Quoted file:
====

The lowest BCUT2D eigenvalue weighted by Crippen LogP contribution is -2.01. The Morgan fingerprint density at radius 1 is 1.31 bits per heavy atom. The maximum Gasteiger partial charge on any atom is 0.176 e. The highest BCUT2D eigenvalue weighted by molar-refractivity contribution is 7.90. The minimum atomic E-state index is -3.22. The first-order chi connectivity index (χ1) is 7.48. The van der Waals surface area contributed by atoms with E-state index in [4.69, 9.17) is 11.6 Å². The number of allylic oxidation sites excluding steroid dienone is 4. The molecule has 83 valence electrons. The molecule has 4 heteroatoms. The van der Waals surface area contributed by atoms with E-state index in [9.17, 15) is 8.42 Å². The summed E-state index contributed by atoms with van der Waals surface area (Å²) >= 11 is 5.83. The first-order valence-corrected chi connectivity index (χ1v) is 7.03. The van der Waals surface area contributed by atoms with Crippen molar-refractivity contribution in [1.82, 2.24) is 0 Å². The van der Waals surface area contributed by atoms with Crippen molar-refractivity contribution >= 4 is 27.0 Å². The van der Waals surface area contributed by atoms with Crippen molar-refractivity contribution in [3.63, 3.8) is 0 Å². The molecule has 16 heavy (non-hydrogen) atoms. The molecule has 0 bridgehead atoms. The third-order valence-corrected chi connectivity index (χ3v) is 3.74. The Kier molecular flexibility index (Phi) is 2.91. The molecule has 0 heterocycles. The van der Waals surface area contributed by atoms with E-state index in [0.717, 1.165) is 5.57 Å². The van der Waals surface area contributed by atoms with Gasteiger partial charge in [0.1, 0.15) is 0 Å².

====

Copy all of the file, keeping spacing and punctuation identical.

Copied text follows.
The lowest BCUT2D eigenvalue weighted by Crippen LogP contribution is -2.01. The Morgan fingerprint density at radius 1 is 1.31 bits per heavy atom. The maximum Gasteiger partial charge on any atom is 0.176 e. The highest BCUT2D eigenvalue weighted by molar-refractivity contribution is 7.90. The minimum atomic E-state index is -3.22. The first-order chi connectivity index (χ1) is 7.48. The van der Waals surface area contributed by atoms with E-state index in [4.69, 9.17) is 11.6 Å². The number of allylic oxidation sites excluding steroid dienone is 4. The molecule has 83 valence electrons. The molecule has 4 heteroatoms. The van der Waals surface area contributed by atoms with E-state index in [9.17, 15) is 8.42 Å². The summed E-state index contributed by atoms with van der Waals surface area (Å²) >= 11 is 5.83. The first-order valence-corrected chi connectivity index (χ1v) is 7.03. The van der Waals surface area contributed by atoms with Crippen molar-refractivity contribution in [1.82, 2.24) is 0 Å². The van der Waals surface area contributed by atoms with Crippen molar-refractivity contribution >= 4 is 27.0 Å². The van der Waals surface area contributed by atoms with Crippen molar-refractivity contribution in [3.63, 3.8) is 0 Å². The molecule has 16 heavy (non-hydrogen) atoms. The molecule has 0 bridgehead atoms. The third-order valence-corrected chi connectivity index (χ3v) is 3.74. The Kier molecular flexibility index (Phi) is 2.91. The molecule has 0 heterocycles. The van der Waals surface area contributed by atoms with E-state index in [0.717, 1.165) is 5.57 Å². The van der Waals surface area contributed by atoms with Gasteiger partial charge in [0.1, 0.15) is 0 Å².